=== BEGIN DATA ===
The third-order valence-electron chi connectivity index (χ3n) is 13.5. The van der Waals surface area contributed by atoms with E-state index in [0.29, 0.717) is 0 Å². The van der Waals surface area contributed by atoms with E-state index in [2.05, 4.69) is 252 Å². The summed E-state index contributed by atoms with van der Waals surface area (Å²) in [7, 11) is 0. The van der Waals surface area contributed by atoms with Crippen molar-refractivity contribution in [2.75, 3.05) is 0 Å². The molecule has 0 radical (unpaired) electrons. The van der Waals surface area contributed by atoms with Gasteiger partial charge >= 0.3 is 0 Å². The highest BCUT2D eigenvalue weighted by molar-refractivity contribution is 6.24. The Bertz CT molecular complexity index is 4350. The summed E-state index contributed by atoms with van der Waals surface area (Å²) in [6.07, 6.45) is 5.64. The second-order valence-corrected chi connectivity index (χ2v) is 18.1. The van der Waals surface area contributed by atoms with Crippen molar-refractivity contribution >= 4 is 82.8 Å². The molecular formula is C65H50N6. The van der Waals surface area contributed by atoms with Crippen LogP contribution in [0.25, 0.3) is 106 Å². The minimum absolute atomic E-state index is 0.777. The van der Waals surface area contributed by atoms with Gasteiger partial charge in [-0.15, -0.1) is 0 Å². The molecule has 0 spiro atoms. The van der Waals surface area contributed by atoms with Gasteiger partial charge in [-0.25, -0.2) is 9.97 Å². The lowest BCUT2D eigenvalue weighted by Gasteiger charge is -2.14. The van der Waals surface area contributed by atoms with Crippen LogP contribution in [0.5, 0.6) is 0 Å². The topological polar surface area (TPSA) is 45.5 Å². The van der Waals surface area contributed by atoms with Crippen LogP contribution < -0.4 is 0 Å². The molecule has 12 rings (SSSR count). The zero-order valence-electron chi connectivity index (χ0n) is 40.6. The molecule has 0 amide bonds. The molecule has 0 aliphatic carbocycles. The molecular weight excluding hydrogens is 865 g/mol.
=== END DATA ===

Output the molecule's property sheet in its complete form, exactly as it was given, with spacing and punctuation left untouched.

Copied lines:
The third-order valence-electron chi connectivity index (χ3n) is 13.5. The van der Waals surface area contributed by atoms with E-state index in [0.29, 0.717) is 0 Å². The van der Waals surface area contributed by atoms with E-state index in [2.05, 4.69) is 252 Å². The summed E-state index contributed by atoms with van der Waals surface area (Å²) in [7, 11) is 0. The van der Waals surface area contributed by atoms with Crippen molar-refractivity contribution in [2.75, 3.05) is 0 Å². The molecule has 0 radical (unpaired) electrons. The van der Waals surface area contributed by atoms with Gasteiger partial charge >= 0.3 is 0 Å². The highest BCUT2D eigenvalue weighted by molar-refractivity contribution is 6.24. The Bertz CT molecular complexity index is 4350. The summed E-state index contributed by atoms with van der Waals surface area (Å²) in [6.07, 6.45) is 5.64. The second-order valence-corrected chi connectivity index (χ2v) is 18.1. The van der Waals surface area contributed by atoms with Crippen molar-refractivity contribution >= 4 is 82.8 Å². The molecular formula is C65H50N6. The van der Waals surface area contributed by atoms with Crippen LogP contribution in [0.25, 0.3) is 106 Å². The minimum absolute atomic E-state index is 0.777. The van der Waals surface area contributed by atoms with Gasteiger partial charge in [-0.15, -0.1) is 0 Å². The molecule has 0 spiro atoms. The van der Waals surface area contributed by atoms with Gasteiger partial charge in [-0.25, -0.2) is 9.97 Å². The lowest BCUT2D eigenvalue weighted by Gasteiger charge is -2.14. The van der Waals surface area contributed by atoms with Crippen LogP contribution in [0.5, 0.6) is 0 Å². The topological polar surface area (TPSA) is 45.5 Å². The van der Waals surface area contributed by atoms with Crippen LogP contribution < -0.4 is 0 Å². The molecule has 12 rings (SSSR count). The zero-order valence-electron chi connectivity index (χ0n) is 40.6. The molecule has 0 amide bonds. The molecule has 0 aliphatic carbocycles. The molecular weight excluding hydrogens is 865 g/mol.